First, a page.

3. Good memories, or those with feelings of a frequency that runs on a positive high note, are better remembered when it comes to retrieving the nitty-gritty details.
  4. Even events where emotions are running high on negative vibes, are better remembered because of the intensity of the situation when it occurred. The details may be fuzzy later on, but if the impact was major (death of a loved one/near-death experience/sexual or substance abuse etc.), the details are either stored in its entirety, or buried in one's suppressed memory vault.
  5. Different memory areas are influenced depending on one's mood, which is another major instigator when it comes to an event before it is saved as a memory. When one is in the same mood as when the event was experienced, when it comes to recalling it - the details are recaptured better.
The Science of How Emotions Influence Memory
The brain, in spite of all its intricacies, is subdivided into different areas that influence the way we behave, act out in a situation, and apply logic/reason. The area of the brain that deals with our emotional selves is the amygdala, which governs the way our emotions control us, even if we aren't aware of how this works, given the situation both big and small. Long-term memory is when bits of events in the past are stored away in our brain, because they influence us to keep those memories in a permanent pocket in our memory vaults.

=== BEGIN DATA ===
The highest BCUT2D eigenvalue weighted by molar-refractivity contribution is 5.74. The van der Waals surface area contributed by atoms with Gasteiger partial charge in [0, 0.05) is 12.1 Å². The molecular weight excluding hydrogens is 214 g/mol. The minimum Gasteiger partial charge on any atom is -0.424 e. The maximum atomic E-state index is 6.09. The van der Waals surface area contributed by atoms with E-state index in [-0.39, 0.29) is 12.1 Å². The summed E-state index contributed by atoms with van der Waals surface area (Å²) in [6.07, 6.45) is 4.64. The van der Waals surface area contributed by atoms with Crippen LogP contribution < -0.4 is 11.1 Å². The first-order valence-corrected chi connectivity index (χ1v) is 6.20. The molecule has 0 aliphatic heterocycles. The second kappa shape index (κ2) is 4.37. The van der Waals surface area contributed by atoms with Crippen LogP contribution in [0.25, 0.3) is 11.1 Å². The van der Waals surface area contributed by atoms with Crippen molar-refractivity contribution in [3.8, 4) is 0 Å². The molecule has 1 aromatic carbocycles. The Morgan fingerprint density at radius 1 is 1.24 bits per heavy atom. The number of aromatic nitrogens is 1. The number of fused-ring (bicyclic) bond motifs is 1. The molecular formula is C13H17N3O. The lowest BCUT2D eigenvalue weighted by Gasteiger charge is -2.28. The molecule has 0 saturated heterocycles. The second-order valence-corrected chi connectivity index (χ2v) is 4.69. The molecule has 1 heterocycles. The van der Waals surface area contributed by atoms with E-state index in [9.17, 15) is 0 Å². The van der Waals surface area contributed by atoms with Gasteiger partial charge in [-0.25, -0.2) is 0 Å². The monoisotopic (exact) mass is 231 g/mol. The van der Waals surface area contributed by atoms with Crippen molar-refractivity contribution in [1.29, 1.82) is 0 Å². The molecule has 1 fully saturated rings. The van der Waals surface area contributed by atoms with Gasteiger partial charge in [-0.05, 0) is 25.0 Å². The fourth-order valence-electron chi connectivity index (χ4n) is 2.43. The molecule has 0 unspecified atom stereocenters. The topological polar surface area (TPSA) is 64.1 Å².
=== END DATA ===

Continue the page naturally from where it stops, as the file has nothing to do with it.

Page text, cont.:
The frontal cortex is what transforms simple memory strands, into those that are long-term, simply because the event was substantial enough to store away. The hippocampus, which also teams up with the frontal cortex and even the cerebellum, is what determines how we store memory from the past and present, based on our emotions.